Press Release

Supercharging the Next Generation of Climate-Smart Crops in Sub-Saharan Africa

EUR 20 million project to boost genebanks’ efforts to conserve and share samples of key staple crops will drive climate resilient and diversified food production.

Farmers in sub-Saharan Africa are facing the combined challenges of a rapidly changing climate, malnutrition, and a rising population. They will need more resilient, productive and nutritious crops if they are to meet this challenge. Genebanks conserve thousands of important plant samples which scientists can use to develop better varieties, but for years they have suffered from insufficient funding and inadequate staffing, putting plant collections, and future food security, at risk. 

Seeds4Resilience, a five-year, EUR 20 million project led by the Crop Trust and funded by the German government, will provide financial and technical support for key genebanks in Nigeria, Zambia, Kenya, Ethiopia and Ghana to reach international standards of operation, ensuring collections are safe – and available for use  – over the long term.

Ensuring key genebanks in sub-Saharan Africa are able to provide scientists and farmers with seeds could supercharge crop improvement efforts” said Stefan Schmitz, Executive Director of the Crop Trust. “Guiding these genebanks toward becoming world-class operations will unlock new funding opportunities to support their work long into the future. We’re very excited and extremely grateful to the Government of Germany for its commitment to this vitally important work.

This partnership with national genebanks will benefit researchers focused on the improvement of crops such as sorghum, millets and cowpea, and hence the farmers who rely on these crops, the majority of whom are women. The increased international availability of seeds and the development of improved climate-resistant crop varieties are also expected to benefit farming households beyond the partner countries.

Supporting National Seed Collections

National genebanks in sub-Saharan Africa are integral to the future prosperity of the region,” said Nora Castañeda, Project Leader, Seeds4Resilience. “They provide scientists and farmers with the raw material needed to breed improved crops, which are more resilient to drought and high temperatures, and more nutritious and productive than those currently grown.

EUR 8.5 million will support the five genebanks and ensure conservation efforts meet high standards: crop collections are safely backed up; data on seed samples are well documented; and seed collections are shared according to agreed international rules. This will involve upgrading genebank equipment, improving internal processes, and increasing the technical capacity of staff.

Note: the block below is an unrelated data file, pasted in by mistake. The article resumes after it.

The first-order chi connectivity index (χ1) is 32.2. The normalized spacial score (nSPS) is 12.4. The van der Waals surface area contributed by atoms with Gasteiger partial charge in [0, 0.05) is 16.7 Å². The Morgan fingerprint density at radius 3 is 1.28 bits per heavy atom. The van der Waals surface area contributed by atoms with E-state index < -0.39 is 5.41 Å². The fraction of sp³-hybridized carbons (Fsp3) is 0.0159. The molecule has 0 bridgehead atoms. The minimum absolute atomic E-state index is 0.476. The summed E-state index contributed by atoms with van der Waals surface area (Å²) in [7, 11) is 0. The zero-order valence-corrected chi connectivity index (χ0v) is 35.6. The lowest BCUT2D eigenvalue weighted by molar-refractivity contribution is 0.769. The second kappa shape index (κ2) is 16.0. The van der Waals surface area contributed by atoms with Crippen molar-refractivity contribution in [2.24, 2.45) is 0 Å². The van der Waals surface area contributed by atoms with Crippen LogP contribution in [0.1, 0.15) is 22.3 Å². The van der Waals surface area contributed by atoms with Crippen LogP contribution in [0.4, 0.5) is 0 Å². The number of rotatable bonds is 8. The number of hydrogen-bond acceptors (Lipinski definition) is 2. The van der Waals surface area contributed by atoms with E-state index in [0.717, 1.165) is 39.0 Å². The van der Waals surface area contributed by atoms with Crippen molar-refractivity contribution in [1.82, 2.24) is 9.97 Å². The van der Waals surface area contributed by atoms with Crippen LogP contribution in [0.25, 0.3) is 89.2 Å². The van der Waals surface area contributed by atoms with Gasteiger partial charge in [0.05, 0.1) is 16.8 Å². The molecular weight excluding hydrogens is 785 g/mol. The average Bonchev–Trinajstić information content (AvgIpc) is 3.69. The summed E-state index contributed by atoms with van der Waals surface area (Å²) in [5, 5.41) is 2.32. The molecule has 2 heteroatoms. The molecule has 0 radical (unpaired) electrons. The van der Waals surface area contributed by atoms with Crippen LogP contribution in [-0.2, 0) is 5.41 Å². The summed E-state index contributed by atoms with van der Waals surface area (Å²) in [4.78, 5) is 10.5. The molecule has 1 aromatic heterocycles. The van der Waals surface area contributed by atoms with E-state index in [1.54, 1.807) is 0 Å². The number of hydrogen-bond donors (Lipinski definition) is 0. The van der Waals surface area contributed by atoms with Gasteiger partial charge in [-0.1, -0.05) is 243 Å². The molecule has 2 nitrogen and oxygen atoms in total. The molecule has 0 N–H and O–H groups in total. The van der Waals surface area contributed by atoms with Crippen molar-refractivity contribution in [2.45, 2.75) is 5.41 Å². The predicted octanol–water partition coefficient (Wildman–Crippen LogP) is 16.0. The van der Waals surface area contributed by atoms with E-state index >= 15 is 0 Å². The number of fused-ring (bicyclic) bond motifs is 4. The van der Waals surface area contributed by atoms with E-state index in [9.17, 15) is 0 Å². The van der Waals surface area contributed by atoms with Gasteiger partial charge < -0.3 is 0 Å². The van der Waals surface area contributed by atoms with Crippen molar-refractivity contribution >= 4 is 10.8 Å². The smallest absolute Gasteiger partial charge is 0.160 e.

A complementary EUR 11.5 million contribution to  the Crop Trust endowment fund will be used to generate income to help national governments co-fund the essential operations of national genebanks over the long term.

The Crop Trust is well placed to lead the project, having worked with several national genebanks in Africa over the past several years. This work includes: 

  1. Collecting, conserving and pre-breeding crop wild relatives – the wild cousins of domesticated food crops – through the Norway-funded Crop Wild Relatives Project, now in its final year. The project involves partners in 14 African nations.
  2. Identifying at-risk plant samples in genebanks and undertaking “rescue” activities to increase seed stocks, and conserve duplicates in the Svalbard Global Seed Vault. The work was funded by the Bill & Melinda Gates Foundation.
  3. Providing targeted financial support to seven African genebanks to prepare and send duplicate seeds from their collections to the Svalbard Global Seed Vault as a safety backup.

 

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The project is funded by the German Federal Ministry for Economic Cooperation and Development (BMZ) through the German development bank, KfW.

For further project details, visit the project page

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